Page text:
}
          }
      }

$s$wgo1_r4zj
  = \ sc_s4pK
      sc1_s4pF
      sc2_s4pG
      sc3_s4pH
      sc4_s4pI
      sc5_s4pJ
      sc6_s4pE ->
      case remInt# sc1_s4pF 2# of {
        __DEFAULT ->
          case remInt# sc2_s4pG 2# of {
            __DEFAULT ->
              $s$wgo_r4zi
                sc_s4pK sc3_s4pH sc4_s4pI sc5_s4pJ sc2_s4pG (+# sc6_s4pE 1#);
            0# ->
              $s$wgo_r4zi
                sc_s4pK
                sc3_s4pH
                sc4_s4pI
                sc5_s4pJ
                (+# sc2_s4pG 1#)
                (+# 2# sc6_s4pE)
          };
        0# ->
          case remInt# sc2_s4pG 2# of {
            __DEFAULT ->
              $s$wgo_r4zi
                sc_s4pK sc3_s4pH sc4_s4pI sc5_s4pJ sc2_s4pG (+# 2# sc6_s4pE);
            0# ->
              $s$wgo_r4zi
                sc_s4pK
                sc3_s4pH
                sc4_s4pI
                sc5_s4pJ
                (+# sc2_s4pG 1#)
                (+# 3# sc6_s4pE)
          }
      }
The remInt# corresponds to the even check, the rest is just a tight loop and (+) operation to increment the count. There are no traces of a list.
Harendra Kumar
@harendra-kumar
GHC has magical powers!
Harendra Kumar
@harendra-kumar

One thing to note here though - gcc would optimize out the even check (x % 2) to just a simple bitwise and operation whereas GHC uses a very expensive remInt# operation.

Perhaps we can specialize this implementation in base to a more efficient one for Int:

even n          =  n `rem` 2 == 0
odd             =  not . even
Kristof Bastiaensen
@kuribas
maybe llvm does better there?
Harendra Kumar
@harendra-kumar
I was thinking about that maybe before we generate the asm it can be optimized out if we use the llvm backend. We can check the assembly to verify.
But the problem is llvm backend is not always good for GHC, in many cases now NCG works better than llvm. At least that was the case last I checked. Maybe NCG itself can do such simple optimizations, it just has to recognize that a remInt# 2 can be replaced by an equivalent bitwise operation.
Kristof Bastiaensen
@kuribas
that sounds reasonable
one usecase I had in mind was time series manipulation. For example sampling a timeseries into a fixed period.
If the input is irregular that means both aggregating and generating values.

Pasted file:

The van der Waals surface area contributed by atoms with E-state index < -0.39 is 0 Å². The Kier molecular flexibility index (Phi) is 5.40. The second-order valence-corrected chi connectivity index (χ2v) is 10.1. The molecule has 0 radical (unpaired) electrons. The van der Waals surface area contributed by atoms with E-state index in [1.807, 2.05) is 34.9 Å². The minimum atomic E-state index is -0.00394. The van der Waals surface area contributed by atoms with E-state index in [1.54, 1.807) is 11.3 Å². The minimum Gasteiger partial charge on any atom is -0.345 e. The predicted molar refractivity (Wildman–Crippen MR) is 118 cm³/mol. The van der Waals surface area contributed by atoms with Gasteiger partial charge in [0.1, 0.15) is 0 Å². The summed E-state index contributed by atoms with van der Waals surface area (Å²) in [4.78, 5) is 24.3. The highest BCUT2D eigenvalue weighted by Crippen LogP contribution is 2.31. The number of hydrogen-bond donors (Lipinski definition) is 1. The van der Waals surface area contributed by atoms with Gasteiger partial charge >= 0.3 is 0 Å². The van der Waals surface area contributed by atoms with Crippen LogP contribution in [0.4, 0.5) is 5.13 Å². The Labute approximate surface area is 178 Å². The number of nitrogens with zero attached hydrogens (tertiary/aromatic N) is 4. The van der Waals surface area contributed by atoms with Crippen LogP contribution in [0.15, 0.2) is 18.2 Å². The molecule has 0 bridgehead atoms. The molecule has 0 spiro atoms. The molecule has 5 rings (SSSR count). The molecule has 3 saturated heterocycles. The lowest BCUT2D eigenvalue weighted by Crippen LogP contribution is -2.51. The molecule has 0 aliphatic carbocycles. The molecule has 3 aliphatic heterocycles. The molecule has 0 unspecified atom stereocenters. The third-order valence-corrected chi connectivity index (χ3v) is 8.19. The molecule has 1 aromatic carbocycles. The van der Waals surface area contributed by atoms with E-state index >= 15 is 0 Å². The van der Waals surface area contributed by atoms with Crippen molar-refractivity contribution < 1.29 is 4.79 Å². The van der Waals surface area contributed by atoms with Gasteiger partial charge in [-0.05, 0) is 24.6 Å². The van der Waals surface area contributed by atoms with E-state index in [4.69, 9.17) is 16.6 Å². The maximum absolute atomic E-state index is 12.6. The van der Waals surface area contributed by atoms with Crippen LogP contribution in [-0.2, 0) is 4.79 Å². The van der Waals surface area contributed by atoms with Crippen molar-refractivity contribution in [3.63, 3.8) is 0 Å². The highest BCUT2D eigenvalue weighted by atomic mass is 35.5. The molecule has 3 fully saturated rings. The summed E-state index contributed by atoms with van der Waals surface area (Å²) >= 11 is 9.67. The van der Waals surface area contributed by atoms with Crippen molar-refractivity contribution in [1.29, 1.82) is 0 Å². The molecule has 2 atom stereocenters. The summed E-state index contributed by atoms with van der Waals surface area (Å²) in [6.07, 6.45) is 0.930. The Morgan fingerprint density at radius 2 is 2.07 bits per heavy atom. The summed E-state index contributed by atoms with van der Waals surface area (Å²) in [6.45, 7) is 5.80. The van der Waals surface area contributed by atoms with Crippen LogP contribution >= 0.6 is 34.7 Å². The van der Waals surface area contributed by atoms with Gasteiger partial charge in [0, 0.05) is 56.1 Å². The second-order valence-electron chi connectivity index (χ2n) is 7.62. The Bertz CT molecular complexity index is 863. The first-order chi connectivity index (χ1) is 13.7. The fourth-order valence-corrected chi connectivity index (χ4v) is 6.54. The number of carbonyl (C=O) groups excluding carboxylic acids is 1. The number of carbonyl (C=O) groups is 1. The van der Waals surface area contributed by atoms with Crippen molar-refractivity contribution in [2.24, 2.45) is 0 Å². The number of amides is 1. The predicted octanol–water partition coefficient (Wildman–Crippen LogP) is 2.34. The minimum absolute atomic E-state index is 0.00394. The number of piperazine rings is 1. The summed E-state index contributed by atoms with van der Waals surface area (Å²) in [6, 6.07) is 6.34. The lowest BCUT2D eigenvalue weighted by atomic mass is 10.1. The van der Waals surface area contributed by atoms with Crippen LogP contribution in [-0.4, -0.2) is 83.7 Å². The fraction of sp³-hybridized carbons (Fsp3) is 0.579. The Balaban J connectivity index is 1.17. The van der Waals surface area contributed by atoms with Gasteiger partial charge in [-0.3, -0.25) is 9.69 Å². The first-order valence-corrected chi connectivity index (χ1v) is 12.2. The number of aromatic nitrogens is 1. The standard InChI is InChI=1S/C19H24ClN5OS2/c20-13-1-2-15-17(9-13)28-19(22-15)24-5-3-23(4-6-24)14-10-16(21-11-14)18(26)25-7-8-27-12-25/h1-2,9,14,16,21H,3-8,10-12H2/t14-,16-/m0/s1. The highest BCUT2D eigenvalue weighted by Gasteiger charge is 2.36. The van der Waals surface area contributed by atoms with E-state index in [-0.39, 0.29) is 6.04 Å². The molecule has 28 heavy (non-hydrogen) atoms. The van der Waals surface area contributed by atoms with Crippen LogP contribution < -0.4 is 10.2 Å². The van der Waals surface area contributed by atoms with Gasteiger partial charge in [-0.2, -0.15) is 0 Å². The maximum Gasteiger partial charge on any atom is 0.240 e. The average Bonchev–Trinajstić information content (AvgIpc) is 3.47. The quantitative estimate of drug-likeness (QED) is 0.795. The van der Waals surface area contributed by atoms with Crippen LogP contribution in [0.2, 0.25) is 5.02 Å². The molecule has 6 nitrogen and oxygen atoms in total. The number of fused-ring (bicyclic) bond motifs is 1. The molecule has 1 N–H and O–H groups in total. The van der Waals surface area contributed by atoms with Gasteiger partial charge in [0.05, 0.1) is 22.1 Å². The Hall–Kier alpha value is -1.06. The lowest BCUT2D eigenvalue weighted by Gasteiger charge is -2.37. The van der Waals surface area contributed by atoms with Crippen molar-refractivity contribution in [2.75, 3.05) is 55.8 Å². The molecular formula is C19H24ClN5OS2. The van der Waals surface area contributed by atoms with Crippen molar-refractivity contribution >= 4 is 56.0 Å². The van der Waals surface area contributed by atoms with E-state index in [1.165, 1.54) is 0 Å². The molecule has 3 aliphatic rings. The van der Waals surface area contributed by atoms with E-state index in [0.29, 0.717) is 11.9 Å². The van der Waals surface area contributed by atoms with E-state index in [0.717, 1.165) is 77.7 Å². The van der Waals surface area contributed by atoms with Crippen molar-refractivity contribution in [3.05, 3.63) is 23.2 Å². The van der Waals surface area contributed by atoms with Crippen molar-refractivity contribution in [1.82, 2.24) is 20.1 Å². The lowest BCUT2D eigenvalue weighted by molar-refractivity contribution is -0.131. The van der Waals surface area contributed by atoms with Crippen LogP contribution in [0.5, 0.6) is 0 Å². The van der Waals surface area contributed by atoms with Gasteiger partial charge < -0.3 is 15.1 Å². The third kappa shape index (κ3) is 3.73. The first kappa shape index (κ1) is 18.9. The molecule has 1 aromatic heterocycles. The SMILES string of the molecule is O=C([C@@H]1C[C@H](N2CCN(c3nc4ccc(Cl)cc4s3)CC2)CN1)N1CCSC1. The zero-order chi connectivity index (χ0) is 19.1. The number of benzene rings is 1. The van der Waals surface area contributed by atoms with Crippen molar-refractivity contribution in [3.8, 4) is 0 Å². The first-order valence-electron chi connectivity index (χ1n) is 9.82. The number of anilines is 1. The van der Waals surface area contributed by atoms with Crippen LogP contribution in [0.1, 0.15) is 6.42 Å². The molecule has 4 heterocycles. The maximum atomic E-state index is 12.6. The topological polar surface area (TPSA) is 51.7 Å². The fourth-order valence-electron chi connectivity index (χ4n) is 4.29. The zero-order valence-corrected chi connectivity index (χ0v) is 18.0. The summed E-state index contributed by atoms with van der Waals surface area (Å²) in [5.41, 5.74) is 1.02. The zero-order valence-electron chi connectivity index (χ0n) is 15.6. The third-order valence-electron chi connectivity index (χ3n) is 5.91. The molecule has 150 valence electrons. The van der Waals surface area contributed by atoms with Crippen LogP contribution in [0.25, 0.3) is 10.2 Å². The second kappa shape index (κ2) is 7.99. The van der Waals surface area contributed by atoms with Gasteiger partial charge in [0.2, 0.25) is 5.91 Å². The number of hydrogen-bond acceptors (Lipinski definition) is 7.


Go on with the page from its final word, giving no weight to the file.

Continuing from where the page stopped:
For example taking the all values in the next period, and averaging them.
then iterating.
I just wonder if this usecase is too specific for streamly...
Kristof Bastiaensen
@kuribas
hmm, maybe foldMany to group by period...
and zipping by the period grid
Harendra Kumar
@harendra-kumar
See chunksOfTimeout to group by time.
Or intervalsOf .
Kristof Bastiaensen
@kuribas
hmm neat.
can the time be made explicit there?
like a stream (Time, Double)
well, I guess I can look at the implementation and modify it for my needs.
Harendra Kumar
@harendra-kumar
That can be implemented perhaps in terms of the existing combinators.
Let me check a bit.
One very powerful combinator that you can look at is classifySessionsBy, it derives time from explicit timestamps as you want - https://streamly.composewell.com/haddocks/streamly-0.8.2/Streamly-Internal-Data-Stream-IsStream-Reduce.html#v:classifySessionsBy .
Kristof Bastiaensen
@kuribas
those are internal functions, can I use them?
Harendra Kumar
@harendra-kumar
One way could be to apply a rollingMap on the input stream to get the time diff between every two successive elements, then use foldMany with a fold that distributes the input to two different folds (and zips the output), (1) your grouping fold, (2) a sum fold to sum the time interval, then use Fold.takeWhile on the entire fold to terminate it once you have accumulated required time interval.

those are internal functions, can I use them?

These are not your regular Internal functions, as they are not "used only in the guts of the library". We introduce experimental APIs as internal before we expose those. In most cases such APIs are marked as pre-release in documentation. So yes you could use those, however the API may be unstable and these function signatures may change in future, or in some cases the API may go away. But if they go away there will be some equivalent way of doing things, of course.

Harendra Kumar
@harendra-kumar
As of now there are a lot of such Internal APIs which we are going to release in future releases as things stabilize.
BTW, classifySessionsBy even though internal, is being used in large production systems by some users of streamly.
Kristof Bastiaensen
@kuribas
right
Harendra Kumar
@harendra-kumar

The next release 0.9.0 of streamly will consist of two packages, streamly and streamly-core. The original streamly package is broken down into these two packages. streamly-core will only depend on ghc boot libraries, currently it depends on two non-boot libraries as well (monad-control, heaps) for backward compatibility, these dependencies will be removed in future releases when the deprecated functionality goes away.

The streamly-core package consists of the following functionality:

  • Serial Streams
  • Fold
  • Unfold
  • Parser
  • Array
  • File Handle IO
  • Console IO
  • Unicode streams

    The streamly package is a super package that re-exports everything from streamly-core package, and the following:

  • Concurrent streams

  • Filesystem events, dir, file IO
  • Network IO
  • Unicode functionality that depends on unicode-data

Overall, the streamly package will continue to be as it was earlier. I will update about the significant breaking changes in this release later.

maralorn
@maralorn:maralorn.de
[m]
Is this something I should worry about?
```
warning: [-Wmissed-specialisations]
Could not specialise imported function ‘Streamly.Internal.Control.Concurrent.captureMonadState’
when specialising ‘Streamly.Internal.Data.SVar.newParallelVar’
when specialising ‘Streamly.Internal.Data.Stream.IsStream.Common.mkParallel’
Probable fix: add INLINABLE pragma on ‘Streamly.Internal.Control.Concurrent.captureMonadState’
It happens when I compile my own project, which is quite performance sensitive.